Idaho’s Cheeky Plan: Airdropping Backcountry Beavers
This story has a little bit of everything: an unlikely rodent hero named Geronimo, some backcountry ingenuity, and a can-do...
This story has a little bit of everything: an unlikely rodent hero named Geronimo, some backcountry ingenuity, and a can-do sense of the possible that defined the early days of wildlife management in this country.
It’s the story, 75 years later, of Idaho’s successful reintroduction of beavers into the remote mountains and meadows of the Gem State. The story, told by Rob Thornberry and related by my friend Brett French of the Billings (Mont.) Gazette, details the tribulations endured by biologists and their bark-gnawing charges. Attempts to carry beavers by pack train and trucks ended in disaster as the furbearers died from heatstroke and stress.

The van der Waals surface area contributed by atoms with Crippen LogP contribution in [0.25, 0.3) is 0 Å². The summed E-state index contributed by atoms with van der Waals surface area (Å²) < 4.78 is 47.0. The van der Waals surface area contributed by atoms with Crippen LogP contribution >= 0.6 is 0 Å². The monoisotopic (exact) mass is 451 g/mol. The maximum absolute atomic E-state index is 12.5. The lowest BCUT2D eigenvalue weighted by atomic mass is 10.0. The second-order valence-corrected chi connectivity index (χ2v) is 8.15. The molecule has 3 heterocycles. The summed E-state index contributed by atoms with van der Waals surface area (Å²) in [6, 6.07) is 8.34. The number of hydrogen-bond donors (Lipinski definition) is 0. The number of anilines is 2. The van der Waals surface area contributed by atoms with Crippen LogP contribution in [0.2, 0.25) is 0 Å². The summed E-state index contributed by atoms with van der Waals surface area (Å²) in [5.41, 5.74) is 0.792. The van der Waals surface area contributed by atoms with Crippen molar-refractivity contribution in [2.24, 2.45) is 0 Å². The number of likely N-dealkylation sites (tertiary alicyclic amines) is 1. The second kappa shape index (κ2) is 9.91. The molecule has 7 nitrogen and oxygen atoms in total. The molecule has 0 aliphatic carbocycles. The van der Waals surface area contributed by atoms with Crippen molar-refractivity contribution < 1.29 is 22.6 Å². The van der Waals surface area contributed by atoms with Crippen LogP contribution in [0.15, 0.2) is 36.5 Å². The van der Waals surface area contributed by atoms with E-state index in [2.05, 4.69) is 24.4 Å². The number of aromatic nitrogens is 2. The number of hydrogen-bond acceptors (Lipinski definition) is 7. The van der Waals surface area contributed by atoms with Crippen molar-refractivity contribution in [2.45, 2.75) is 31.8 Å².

So an enterprising biologist, Elmo Heter, came up with an alternative: to parachute beavers into new habitat inside cages designed to break up on impact. The story details exactly how the plan unfolded.
I’ve spent plenty of time in the backcountry. I’ve marveled at the ingenuity and engineering of beavers. But I’m pretty sure I’d freak out if I ever saw a wild-eyed beaver drifting out of the sky beneath a billowy silk parachute.